Laurel Murray spent 8 weeks in Berlin, Germany interning at AtomLeap, a company focused on Startup Business Intelligence and Startup Acceleration specifically for high tech startups looking to build a more sustainable future. While interning, she worked on the financial side of helping startups apply for funding, find investors, and working directly with the founders in regard to helping them fully understand how to financially run their business. Laurel was immersed in a German city unlike any other; Berlin’s beautiful diversity and political hub exposed her to more cultures than she ever could have imagined, along with learning how the German government works in contrast to America’s. In her free time, Laurel volunteered at refugee camps and enjoyed exploring all of the incredibly diverse neighborhoods in Berlin. On the weekends, she enjoyed traveling to Poland, Switzerland, Netherlands, and various areas all over Germany. One of her goals while traveling was to observe and experience the kind of pressures Berlin women feel in the workplace in contrast to women in America. Thanks to working directly in a company, and having a wonderful women boss, Laurel was able to accomplish her goal. Upon her return, she looks forward to giving back to the Vira I. Heinz Program, doing her part in helping women to feel comfortable, accepted, and heard in the workplace, and applying her new-found knowledge of economic development to her studies and future adventures.
CEE Title: Road to Moon: Bringing Transportation To and From Downtown Pittsburgh to RMU
During my time in Germany I had incredible public transportation which even further sparked my interest into how I could incorporate the Berlin Method of public transit in relation to the Pittsburgh area. My fellow cohort Alexis, who studied in Morocco, dealt with overcrowded, unreliable, and unsafe busses that never came on time. While I experienced meeting people from multiple ethnic and economic backgrounds on public transit, Alexis spoke about the vast gap in the class system in Meknes, so only extremely low income people utilized buses, while wealthier people had their own means of transportation.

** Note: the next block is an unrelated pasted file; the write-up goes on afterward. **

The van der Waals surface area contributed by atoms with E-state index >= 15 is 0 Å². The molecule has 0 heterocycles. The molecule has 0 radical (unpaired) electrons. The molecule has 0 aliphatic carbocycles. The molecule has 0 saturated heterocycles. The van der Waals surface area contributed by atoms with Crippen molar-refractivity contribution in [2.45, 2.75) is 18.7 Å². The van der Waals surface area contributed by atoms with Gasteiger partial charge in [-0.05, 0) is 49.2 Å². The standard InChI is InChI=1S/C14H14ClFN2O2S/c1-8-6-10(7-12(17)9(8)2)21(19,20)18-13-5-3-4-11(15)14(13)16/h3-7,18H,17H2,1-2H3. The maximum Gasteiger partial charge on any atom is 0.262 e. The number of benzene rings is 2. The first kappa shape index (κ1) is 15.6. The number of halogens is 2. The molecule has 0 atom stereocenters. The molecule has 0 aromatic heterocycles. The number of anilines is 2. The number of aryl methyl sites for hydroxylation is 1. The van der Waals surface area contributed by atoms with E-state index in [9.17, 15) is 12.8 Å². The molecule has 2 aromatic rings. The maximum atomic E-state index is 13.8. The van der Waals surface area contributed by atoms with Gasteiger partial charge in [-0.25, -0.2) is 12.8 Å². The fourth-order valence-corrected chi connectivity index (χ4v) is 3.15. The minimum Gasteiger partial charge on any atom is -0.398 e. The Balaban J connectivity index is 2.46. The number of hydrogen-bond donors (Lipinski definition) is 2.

Together we compared the good and the bad to uncover what we needed to research for our CEE. I put our ideas into a PowerPoint and presented it to over 75 individuals. This audience consisted of students, faculty, and Moon Township residents. At the presentation, we shared our experiences abroad with public transit and addressed Moon Township’s socioeconomic need to upgrade its public transit. In addition, we introduced case studies about other cities that implemented last mile programs that were successful and tech-forward. We contributed Robert Morris student body opinions through video student testimonies about how they feel public transit would affect them personally and the community around us, as well as a professor at Robert Morris University. Also, because of Pittsburgh being called the next “tech hub”, I discussed how my work in Germany included researching autonomous mass transit, and how that could potentially play a role in the Pittsburgh area’s public transit upgrade.
We then had a panel discussion with representatives from the Moon Township Transportation Association, the Port Authority, and ACTA which is a non-profit last mile service in Robinson that connects people from the IKEA Port Authority Super Stop to jobs in the Moon Township area. At the end of our CEE, we had a call to action from the Port Authority representative to go onto their website and fill out a form stating that we wanted more stops in Moon Township, as well as discussing the on-going plan of adding bike lanes in the Moon Township area. I have decided to continue my independent research as an “Independent Study” class through my senior year to make a positive impact on public transit for the Robert Morris University campus, as well as the Moon Township community through improvement of last-mile programs, bike lanes, and weekend times to take the Port Authority buses into Pittsburgh. Overall, Alexis and I were extremely happy with how our CEE went; I would like to thank the Vira I. Heinz program for seeing potential in me that I did not see within myself, in addition to guiding me to discovering my passion for economic development.